For a long time I considered myself a technophobe. At 27 years of age I had dial-up internet, a hand-me-down PC and a pay-as-you-go phone. Then, a career change resulted in a better income and a need to be contactable. Almost overnight I gained a smartphone, a netbook and broadband... And I loved it! The internet at my fingertips - all the time! And I could check work emails and pay bills - All the time! And people could get in contact with me - All the time!?!
In truth, just six months after connecting myself to the world wide web I felt completely overwhelmed by it. I was talking to friends over the internet instead of seeing them in real life. I felt like I wasn't thinking for myself - who needs to when you can just Google things? The nail in the coffin came when one morning the alarm went off and both my husband and I reached straight for our phones to make sure we hadn't missed anything in the six hours we had been asleep. We looked at each other, ashamed. We needed to unplug.
After much research we managed to find a little cottage in Wales, the advert for which included warnings about lack of internet coverage in the area - both agreeing this was the only way we'd actually manage to 'get clean'. No internet meant no danger of notifications or emails pulling us back in. We packed up and went.
Although we were obviously aware of our over-reliance on the internet, the full severity of the situation didn't strike us until we were actually cut off from our supply. Worryingly, our first port-of-call for any activity or task was the internet; even feeding ourselves..
Husband: Let's get something to eat
Me: Alright, I'll just search for pubs in the area... Nope.
H: Don't worry, we'll cook... frittata?
M: Sure, I'll just find the recipe... Damn it!
H: Fine, let's just get a takeaway
M: I'll use that App that... ?!@%$
H: Beans on toast it is!
The social isolation was noticeable too. With Facebook and Twitter, we had become used to almost hourly updates about what friends and family were doing, thinking and which videos of cats they were most enjoying. For the first couple of days we found ourselves wondering constantly about what was going on at home - our focus miles away from our pretty cottage and the holiday we had paid for.
Most alarming though, was the effect on our relationship. My husband and I struggled to find anything to say to each other. So much of our day-to-day interactions had been based around news stories, or friends' updates or favourite blogs that we found, without that input, we were stumped. There was nothing to report. We had forgotten how to make conversation.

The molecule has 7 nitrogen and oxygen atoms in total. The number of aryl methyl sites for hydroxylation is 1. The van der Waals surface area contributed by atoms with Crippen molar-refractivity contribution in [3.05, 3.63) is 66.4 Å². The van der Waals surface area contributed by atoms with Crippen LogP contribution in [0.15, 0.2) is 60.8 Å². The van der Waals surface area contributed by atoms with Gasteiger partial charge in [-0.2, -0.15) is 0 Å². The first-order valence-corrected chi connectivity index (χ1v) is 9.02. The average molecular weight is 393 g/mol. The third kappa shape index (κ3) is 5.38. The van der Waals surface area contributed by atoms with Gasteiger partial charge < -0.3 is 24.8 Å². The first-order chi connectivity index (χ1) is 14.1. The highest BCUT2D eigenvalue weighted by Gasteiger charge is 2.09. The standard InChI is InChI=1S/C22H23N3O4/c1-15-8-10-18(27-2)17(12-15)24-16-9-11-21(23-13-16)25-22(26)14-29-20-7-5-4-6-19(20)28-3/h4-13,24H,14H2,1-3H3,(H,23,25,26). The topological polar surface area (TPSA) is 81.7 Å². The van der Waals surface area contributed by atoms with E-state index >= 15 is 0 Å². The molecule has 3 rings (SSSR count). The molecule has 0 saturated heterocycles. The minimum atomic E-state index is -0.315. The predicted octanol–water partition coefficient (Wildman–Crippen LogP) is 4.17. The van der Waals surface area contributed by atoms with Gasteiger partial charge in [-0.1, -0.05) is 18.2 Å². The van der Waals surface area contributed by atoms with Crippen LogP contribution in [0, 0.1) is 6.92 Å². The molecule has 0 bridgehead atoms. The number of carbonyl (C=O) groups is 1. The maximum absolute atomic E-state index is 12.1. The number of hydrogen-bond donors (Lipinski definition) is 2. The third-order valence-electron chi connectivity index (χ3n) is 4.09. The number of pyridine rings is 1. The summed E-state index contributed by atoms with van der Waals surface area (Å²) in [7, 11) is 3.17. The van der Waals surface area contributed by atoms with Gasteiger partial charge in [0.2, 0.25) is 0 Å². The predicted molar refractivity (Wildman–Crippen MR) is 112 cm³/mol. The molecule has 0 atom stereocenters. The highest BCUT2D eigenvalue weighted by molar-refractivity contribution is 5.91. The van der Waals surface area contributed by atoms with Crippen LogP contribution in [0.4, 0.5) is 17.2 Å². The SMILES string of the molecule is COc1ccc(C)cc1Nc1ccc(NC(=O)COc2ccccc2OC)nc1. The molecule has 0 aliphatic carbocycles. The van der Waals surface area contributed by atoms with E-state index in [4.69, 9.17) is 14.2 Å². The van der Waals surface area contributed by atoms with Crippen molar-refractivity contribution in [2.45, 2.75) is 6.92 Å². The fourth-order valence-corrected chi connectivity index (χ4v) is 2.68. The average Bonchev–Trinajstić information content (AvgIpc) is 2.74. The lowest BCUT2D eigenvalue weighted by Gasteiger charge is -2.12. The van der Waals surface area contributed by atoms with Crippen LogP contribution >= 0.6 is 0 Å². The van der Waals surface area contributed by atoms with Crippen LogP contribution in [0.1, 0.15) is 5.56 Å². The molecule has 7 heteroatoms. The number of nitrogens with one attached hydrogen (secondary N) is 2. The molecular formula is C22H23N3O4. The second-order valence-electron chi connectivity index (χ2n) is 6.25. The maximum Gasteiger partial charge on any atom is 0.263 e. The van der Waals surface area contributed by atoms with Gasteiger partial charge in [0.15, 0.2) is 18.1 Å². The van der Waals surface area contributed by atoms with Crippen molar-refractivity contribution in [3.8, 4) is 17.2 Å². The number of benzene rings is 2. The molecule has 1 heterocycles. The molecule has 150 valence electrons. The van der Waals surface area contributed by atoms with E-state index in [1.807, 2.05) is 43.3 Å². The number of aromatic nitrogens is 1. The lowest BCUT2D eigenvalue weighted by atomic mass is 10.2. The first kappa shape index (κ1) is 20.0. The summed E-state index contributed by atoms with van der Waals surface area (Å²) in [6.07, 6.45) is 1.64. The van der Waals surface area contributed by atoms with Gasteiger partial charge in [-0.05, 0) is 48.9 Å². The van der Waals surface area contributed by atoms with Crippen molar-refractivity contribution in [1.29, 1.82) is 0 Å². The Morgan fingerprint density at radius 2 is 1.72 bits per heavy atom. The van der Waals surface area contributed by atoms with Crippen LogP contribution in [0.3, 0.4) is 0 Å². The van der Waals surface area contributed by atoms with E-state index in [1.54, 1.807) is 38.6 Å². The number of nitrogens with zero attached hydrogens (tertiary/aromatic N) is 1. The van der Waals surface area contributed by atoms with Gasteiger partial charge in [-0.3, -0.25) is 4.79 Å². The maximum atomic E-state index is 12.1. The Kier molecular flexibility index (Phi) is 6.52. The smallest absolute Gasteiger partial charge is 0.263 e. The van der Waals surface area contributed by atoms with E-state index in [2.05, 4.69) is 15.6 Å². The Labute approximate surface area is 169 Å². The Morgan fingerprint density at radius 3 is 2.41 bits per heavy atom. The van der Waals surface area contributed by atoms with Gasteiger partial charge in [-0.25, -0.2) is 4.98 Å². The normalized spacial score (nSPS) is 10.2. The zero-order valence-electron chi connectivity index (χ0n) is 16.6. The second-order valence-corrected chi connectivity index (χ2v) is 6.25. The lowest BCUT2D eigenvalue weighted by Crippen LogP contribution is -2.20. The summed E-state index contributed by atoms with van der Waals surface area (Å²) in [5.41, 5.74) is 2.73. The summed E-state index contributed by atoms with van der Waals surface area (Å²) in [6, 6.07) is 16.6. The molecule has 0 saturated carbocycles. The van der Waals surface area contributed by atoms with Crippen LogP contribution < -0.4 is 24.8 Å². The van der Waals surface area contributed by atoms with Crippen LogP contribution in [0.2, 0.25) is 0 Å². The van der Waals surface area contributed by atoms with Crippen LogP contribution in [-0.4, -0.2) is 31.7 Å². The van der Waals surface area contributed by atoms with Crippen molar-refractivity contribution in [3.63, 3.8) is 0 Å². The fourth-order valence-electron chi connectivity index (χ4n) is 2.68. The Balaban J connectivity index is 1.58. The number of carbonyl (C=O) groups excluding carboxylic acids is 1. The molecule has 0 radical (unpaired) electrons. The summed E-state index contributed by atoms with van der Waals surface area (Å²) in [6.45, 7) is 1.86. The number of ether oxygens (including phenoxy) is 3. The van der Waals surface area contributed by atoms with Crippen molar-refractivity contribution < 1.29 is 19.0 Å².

As the days passed, things started to change. Our smartphones sat, gathering dust in the corner of the cottage, as we remembered how much we loved venturing out without a map, finding a hidden gem of a cafe, having time to think and to listen, just sitting together and musing on life. For 10 whole days I didn't worry about the number of people following me on Twitter or reading my blog. Online Scrabble games went unplayed, Facebook event invitations sat unanswered. We bought actual newspapers. Glorious.
As we started driving home, we discussed the experience. It is impossible to deny that the internet makes life easier in lots of ways, but there need to be limits. Many of my friends check email accounts and social networking sites before they get out of bed in the mornings and last thing at night. I often find myself talking to people, only to look up and find they are scrolling through their phones (perhaps also a statement on my conversational abilities). The internet asks for our attention and it is hard to say no, but we must (at least every so often) in order to spend real time with real people in the real world.
We rounded a corner out of the valley. Things would be different now, we vowed. We would take charge of our relationship with the internet; not spending all of our time dazzled by its notifications and tweets... An ominous beeping started in the back of the car; our smartphones stirring back into life. We were back on the grid. And yes, despite all we had learnt, we pulled over and spent 20 minutes checking and responding to messages. But fear not; the lesson wasn't lost. Before we drove off, the phones went back into the boot so we could enjoy the beautiful drive home and each others company without interruption. Wonderful.
Follow Alis McWhirter on Twitter: www.twitter.com/tedmcwhirter